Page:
Calif. Issues 1st State Appellate Ruling on COVID Business Interruption Claim
California handed down the first state appellate court ruling on whether COVID-19 can cause direct physical damage or loss, deciding like four federal appellate courts before that it cannot.
A panel of the California 4th District Court of Appeal on Monday affirmed a Monterey County judge’s decision to dismiss a lawsuit filed by a group of five hotels seeking insurance coverage for business income lost because of COVID-19 shut-down orders. The case is Inns by the Sea v. California Mutual Insurance Co.
“As numerous courts have observed, the words ‘direct’ and ‘physical’ preclude the argument that coverage arises in a situation wherethe loss incurred by the policyholder stems solely from an inability to use the physical premises to generate income, without any other physical impact to the property,” the panel’s opinion, written by Associate Justice Joan Irion, says.
Five California-based Major League Baseball teams and United Policyholders filed amicus curiae briefs in support of Inns by the Sea. The American Property and Casualty Insurance Association and National Association of Mutual Insurance Companies filed briefs in support of the insurer.
The American Property and Casualty Insurance Association issued a statement repeating a message that the industry has been arguing for more than year.
“These policies are not intended to cover diseases or pandemic related losses,” said Claire Howard, senior vice president and general counsel. “In the vast majority of cases, insurers did not price policies to include such coverage, and policyholders did not pay for it. Lawsuits to mandate retroactive business interruption coverage where none exists would undermine the stability of the insurance industry and its ability to pay claims on all existing insurance policies.”
David E. Weiss, who wrote the brief for United Policyholders, said in an email that there is a good chance the decision will be appealed to the California Supreme Court. He said the decision cites extensively from Couch on Insurance, which he and other lawyers contend misstate prevailing case law on what constitutes direct physical damage or loss.
He noted an article published in the American Bar Association’s Tort, Trial and Insurance Practice Law Journal that asserts trial court judges around the country have recited a serious error in the Couch treatise that insurance coverage cannot be trigged unless there is a “distinct, demonstrable, physical alteration of the property.”
“The appellate court here did not give heed this warning and, instead, chose to double down on the incorrect Couch discussion,” said Weiss, who is a partner with ReedSmith in San Francisco.
Inns by the Sea operates four boutique hotels in Carmel-by-the-Sea and a fifth in Half Moon Bay. Restrictions imposed by county public health officials forced it to close its hotels last March. California Mutual denied the company’s claim seeking coverage for lost income.
Monterey County Superior Court Judge Lydia M. Villarreal granted a motion by the insurer to dismiss the lawsuit, called a demurrer in California. Inns filed an appeal, which the state Supreme Court assigned to the 4th Appellate District in San Diego.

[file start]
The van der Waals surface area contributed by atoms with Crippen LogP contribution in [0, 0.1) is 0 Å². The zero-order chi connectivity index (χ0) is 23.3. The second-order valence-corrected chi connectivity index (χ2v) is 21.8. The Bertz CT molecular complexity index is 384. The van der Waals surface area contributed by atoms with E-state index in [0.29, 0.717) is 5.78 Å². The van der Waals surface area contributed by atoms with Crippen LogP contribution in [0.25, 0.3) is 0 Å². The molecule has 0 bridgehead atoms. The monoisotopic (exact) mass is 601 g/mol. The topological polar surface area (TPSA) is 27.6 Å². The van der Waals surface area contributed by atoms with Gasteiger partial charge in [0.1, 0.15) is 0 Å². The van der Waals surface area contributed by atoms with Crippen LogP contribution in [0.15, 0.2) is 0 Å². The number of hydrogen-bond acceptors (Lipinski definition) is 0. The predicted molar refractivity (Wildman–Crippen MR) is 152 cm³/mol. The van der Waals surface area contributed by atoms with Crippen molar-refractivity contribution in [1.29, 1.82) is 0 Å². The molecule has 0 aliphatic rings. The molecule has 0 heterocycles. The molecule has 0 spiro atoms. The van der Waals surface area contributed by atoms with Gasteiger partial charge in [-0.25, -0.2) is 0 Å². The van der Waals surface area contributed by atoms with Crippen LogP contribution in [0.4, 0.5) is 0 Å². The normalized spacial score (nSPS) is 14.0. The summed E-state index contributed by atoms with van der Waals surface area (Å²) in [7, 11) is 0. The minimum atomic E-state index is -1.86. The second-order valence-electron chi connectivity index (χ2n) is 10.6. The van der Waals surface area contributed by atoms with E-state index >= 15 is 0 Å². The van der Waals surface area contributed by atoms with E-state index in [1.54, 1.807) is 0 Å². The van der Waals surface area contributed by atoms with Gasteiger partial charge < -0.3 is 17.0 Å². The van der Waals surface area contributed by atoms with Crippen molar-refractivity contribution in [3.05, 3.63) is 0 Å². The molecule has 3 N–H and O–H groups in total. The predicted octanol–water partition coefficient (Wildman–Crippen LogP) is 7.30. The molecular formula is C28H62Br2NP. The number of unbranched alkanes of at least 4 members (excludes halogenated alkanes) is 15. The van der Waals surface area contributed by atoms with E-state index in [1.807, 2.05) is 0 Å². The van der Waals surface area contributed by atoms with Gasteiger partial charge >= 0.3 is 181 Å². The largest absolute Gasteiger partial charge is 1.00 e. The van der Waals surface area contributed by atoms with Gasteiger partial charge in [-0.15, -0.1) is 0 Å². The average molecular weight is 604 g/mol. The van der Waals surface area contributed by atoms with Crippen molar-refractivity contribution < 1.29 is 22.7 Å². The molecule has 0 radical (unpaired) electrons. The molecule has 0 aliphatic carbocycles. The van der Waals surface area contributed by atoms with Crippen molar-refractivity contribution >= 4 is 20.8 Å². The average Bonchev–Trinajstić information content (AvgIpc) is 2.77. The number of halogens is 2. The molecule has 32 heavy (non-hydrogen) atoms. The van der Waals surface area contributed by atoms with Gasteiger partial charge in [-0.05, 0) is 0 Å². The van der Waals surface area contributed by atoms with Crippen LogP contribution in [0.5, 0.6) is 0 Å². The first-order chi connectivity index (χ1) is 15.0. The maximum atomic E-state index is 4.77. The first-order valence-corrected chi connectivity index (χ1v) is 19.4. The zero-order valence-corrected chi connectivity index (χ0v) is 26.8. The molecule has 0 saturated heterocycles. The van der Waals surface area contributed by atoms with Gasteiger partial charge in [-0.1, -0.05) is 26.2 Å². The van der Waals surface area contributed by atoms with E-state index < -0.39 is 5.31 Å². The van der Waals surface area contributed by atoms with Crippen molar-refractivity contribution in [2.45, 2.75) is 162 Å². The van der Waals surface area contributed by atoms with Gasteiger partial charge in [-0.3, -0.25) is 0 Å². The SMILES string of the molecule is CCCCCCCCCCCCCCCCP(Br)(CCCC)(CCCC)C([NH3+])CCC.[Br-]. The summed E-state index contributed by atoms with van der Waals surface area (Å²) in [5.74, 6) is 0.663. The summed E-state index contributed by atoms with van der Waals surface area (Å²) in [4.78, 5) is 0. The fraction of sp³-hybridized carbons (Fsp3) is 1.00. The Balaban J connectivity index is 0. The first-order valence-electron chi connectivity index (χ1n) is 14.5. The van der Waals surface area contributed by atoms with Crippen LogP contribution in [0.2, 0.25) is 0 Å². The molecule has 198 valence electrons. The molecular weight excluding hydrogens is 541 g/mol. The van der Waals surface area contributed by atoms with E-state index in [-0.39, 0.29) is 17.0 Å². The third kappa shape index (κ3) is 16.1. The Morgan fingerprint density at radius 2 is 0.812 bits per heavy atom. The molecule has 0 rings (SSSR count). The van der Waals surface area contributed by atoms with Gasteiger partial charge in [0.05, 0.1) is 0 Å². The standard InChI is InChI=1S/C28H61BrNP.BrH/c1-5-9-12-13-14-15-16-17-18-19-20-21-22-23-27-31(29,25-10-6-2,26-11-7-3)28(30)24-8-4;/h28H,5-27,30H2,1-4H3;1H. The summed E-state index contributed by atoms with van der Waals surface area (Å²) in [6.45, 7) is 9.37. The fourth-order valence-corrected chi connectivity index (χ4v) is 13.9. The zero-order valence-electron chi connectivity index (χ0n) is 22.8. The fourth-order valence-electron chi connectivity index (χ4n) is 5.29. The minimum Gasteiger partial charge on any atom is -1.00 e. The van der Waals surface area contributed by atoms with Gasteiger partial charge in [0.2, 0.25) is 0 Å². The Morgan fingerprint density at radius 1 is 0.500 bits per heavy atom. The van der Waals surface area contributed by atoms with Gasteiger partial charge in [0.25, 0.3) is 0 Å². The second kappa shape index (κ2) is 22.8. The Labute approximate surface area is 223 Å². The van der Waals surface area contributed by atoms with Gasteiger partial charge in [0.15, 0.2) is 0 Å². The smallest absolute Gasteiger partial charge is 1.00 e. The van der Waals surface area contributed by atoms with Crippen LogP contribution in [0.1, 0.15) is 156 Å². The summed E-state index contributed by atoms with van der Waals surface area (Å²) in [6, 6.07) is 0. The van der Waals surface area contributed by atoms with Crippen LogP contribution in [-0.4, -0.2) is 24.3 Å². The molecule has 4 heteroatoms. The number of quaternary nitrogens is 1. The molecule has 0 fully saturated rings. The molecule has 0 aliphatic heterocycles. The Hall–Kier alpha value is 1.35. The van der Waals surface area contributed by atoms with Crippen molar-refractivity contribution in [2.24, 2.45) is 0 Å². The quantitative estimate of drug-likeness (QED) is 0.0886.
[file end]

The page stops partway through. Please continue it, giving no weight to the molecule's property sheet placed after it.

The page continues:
Inns’ lawsuit alleged that coronavirus was present on its properties and caused physical damage by being there. Lawyers for the hotel chain cited court decisions that had found coverage under commercial property insurance for damage caused by the oder of cat urine, asbestos contamination and sulfuric gas released by drywall.
But the Court of Appeal said that in each of those cases, the damage was confined to a particular property. In contrast, Inns’ lawsuit soughtcoverage for income lost because of civil authority orders issued in response to a worldwide pandemic.
Even if the hotel group amended its complaint to allege that someone present at one of the hotels had contracted COVID-19, a thorough cleaning could remove any virus particles, the opinion says. The hotels still could not open because the state stay-at-home orders would remain in place.
The appellate panel also rejected the argument that the virus caused a “loss of” property. Citing the Couch treatise, the opinion says
“that mere loss of use of physical property to generate business income, without any other physical impact on the property, does not give rise to coverage for direct physical loss.”
“The policy’s reference to the ‘period of restoration’ further supports our conclusion that mere loss of use, without any other physical impact to Inns’ property, is not sufficient to trigger the business income coverage,” the opinion says.
Weiss said the appellate court erred by citing a flawed legal treatise, but that wasn’t the only error in its analysis.
“If the court is suggesting there can only be coverage for an event confined to a single location that causes that single location to close down or coverage only applies where an order is specific to a single location, but if you have a catastrophe like a global pandemic that affects an entire community there can be no coverage even if the insured’s property suffers covered physical loss or damage, that has troubling implications,” he said.
The 6th, 8th, 9th and 11th Court of Appeals have also affirmed dismissal of lawsuits seeking coverage for business interruptions caused by public health orders, as has a jury for the U.S. District Court for Western Missouri in Kansas City.
About the photo: Inns by the Sea rents oceanfront rooms like the one shown above for $359 to $479 per night, but was forced to shut down in March 2020 because of public health orders issued in response to the COVID-19 pandemic. Photo courtesy of Cypress Inn, one of five properties owned by Inns by the Sea.
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